State Farm reveals the number of animal collisions during the pandemic

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While crashes between automobiles and animals can occur in any state and happen any time of the year, State Farm did observe based on insurance data that the most dangerous months for animal collisions are the last three – November, October, and December, in order of their collision risk.

In terms of estimated animal collision claims numbers within the 2020-2021 period, the top five states were Pennsylvania (166,404), Michigan (132,387), Texas (131,373), California (104,767) and North Carolina (98,409). State Farm pointed out that in Texas and California’s cases their estimated claims numbers saw increases of 19% and 65%, respectively, from the previous period.

But when only considering the likelihood of a driver hitting an animal, the top list of US states in terms of collision likelihood looks very different, State Farm found. West Virginia leads the nation with a 1 in 37 chance, followed by Montana (1 in 39), South Dakota (1 in 48), Michigan (1 in 54) and Pennsylvania (also 1 in 54).

State Farm explained why the two state ranking lists differ; the collision likelihood list takes into consideration both the number of licensed drivers and the total number of animal collisions in each state, while the claims ranking only counts the estimated number of claims.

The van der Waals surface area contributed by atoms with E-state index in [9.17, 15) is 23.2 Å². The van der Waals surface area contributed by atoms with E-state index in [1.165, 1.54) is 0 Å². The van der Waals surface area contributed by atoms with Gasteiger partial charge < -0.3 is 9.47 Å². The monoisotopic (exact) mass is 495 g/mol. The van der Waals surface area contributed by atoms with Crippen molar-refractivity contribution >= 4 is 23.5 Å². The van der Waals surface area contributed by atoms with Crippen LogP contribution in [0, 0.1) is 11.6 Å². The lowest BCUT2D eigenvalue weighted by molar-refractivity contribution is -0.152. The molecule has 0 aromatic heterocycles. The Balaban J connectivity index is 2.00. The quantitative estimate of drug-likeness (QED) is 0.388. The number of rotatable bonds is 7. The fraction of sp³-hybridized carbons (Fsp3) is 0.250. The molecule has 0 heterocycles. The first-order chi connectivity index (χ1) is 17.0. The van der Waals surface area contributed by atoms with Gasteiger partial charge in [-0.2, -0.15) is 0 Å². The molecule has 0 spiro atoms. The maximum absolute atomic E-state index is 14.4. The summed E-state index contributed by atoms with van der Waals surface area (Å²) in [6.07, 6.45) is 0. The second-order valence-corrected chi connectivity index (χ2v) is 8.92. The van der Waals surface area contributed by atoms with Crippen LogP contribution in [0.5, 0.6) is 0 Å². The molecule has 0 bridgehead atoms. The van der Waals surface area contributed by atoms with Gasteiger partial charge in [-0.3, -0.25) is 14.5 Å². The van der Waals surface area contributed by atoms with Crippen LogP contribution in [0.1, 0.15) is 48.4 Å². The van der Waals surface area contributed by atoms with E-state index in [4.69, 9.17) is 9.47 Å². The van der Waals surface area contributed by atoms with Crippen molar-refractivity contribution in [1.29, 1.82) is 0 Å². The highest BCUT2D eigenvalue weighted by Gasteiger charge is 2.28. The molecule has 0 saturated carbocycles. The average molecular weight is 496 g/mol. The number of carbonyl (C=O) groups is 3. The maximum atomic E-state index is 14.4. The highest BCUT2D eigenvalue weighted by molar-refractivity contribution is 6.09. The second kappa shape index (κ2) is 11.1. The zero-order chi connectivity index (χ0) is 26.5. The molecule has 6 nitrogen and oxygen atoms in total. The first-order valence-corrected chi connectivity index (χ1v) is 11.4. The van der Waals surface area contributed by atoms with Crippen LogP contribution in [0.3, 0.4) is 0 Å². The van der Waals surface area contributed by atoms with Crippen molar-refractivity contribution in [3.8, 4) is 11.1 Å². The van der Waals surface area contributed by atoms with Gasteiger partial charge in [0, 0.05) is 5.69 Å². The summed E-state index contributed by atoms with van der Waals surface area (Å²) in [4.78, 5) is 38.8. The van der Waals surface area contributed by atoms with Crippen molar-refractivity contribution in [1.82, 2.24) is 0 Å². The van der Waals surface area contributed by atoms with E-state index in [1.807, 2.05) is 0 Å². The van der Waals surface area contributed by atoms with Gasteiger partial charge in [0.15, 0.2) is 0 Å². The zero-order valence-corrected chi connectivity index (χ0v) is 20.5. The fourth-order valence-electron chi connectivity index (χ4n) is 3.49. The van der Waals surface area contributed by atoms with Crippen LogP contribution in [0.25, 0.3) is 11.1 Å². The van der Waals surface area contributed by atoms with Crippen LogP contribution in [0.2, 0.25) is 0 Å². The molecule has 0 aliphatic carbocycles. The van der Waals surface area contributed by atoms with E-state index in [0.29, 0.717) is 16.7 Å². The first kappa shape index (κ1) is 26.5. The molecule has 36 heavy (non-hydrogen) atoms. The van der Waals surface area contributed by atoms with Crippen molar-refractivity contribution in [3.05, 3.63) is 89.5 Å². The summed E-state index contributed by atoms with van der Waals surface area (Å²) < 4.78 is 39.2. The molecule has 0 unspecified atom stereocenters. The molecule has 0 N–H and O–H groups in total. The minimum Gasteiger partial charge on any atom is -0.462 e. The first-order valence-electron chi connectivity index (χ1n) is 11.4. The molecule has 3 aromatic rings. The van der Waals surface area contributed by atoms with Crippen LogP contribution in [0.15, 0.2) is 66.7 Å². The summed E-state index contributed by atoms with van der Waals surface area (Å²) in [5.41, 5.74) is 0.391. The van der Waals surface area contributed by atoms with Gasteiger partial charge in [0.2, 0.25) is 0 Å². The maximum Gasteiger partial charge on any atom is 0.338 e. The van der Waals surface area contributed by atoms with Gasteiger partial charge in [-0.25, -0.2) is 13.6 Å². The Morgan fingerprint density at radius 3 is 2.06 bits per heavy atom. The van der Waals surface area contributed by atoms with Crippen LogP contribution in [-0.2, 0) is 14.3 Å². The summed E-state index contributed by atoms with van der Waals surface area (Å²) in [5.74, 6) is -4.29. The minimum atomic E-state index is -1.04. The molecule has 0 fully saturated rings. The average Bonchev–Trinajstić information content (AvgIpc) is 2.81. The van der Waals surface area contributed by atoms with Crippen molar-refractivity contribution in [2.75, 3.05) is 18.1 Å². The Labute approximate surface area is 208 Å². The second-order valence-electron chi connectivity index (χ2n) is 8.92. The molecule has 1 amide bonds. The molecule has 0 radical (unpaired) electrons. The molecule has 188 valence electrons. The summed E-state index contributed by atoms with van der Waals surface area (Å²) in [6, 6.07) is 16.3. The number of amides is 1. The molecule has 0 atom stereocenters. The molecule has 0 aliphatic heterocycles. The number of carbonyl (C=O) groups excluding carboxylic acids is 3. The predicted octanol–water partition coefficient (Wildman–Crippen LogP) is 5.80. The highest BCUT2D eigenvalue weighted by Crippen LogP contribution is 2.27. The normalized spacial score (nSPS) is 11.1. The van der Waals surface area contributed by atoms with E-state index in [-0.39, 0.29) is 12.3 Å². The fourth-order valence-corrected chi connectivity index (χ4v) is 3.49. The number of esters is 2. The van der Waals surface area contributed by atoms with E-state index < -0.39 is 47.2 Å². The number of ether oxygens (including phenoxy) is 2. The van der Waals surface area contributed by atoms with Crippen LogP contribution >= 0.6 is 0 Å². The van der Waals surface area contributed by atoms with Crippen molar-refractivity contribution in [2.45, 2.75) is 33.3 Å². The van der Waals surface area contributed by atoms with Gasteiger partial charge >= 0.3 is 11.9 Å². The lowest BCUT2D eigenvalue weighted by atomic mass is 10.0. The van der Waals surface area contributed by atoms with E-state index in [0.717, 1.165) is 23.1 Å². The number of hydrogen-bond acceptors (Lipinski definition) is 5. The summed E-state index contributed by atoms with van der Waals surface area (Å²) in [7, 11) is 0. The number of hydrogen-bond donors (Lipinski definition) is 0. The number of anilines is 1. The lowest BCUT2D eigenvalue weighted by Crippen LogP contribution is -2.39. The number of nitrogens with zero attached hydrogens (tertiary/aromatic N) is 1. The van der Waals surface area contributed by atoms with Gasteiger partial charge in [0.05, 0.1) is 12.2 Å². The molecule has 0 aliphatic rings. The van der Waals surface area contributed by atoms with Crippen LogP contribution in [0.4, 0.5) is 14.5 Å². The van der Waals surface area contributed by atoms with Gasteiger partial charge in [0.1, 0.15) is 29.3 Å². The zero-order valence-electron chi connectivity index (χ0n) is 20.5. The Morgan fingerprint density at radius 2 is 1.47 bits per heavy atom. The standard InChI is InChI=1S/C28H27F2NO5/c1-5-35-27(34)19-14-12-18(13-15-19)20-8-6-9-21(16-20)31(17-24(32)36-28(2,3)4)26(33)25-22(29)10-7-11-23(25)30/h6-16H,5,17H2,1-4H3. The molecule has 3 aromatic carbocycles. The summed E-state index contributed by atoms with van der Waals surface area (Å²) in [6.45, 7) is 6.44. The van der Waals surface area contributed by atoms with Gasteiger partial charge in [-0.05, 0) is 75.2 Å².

State Farm also broke down the kinds of animals involved in such crashes. It was noted that a veritable “Noah’s Ark” of animals – ranging from chickens, alligators, bats, cows, pigs, armadillos, bears, donkeys, eagles, horses, coyotes, owls, cats, dogs, and so on – can be involved in crashes. But during the 12-month study period, deer was the most widely reported animal involved in crashes (1.4 million), followed by “unidentified animals” (189,715), rodents (110,976), dogs (92,924) and raccoons (58,020).

“Animal collisions remind us of the intrinsic risk that comes with driving a motor vehicle that has the potential of travelling very fast,” said State Farm auto claims lead and operations vice president Kimberly Sterling. “Scanning the road while we drive and avoiding speeding, which has been very prevalent during the pandemic, can avoid and reduce the severity of all kinds of car crashes, including those where pets or wild animals are involved.”

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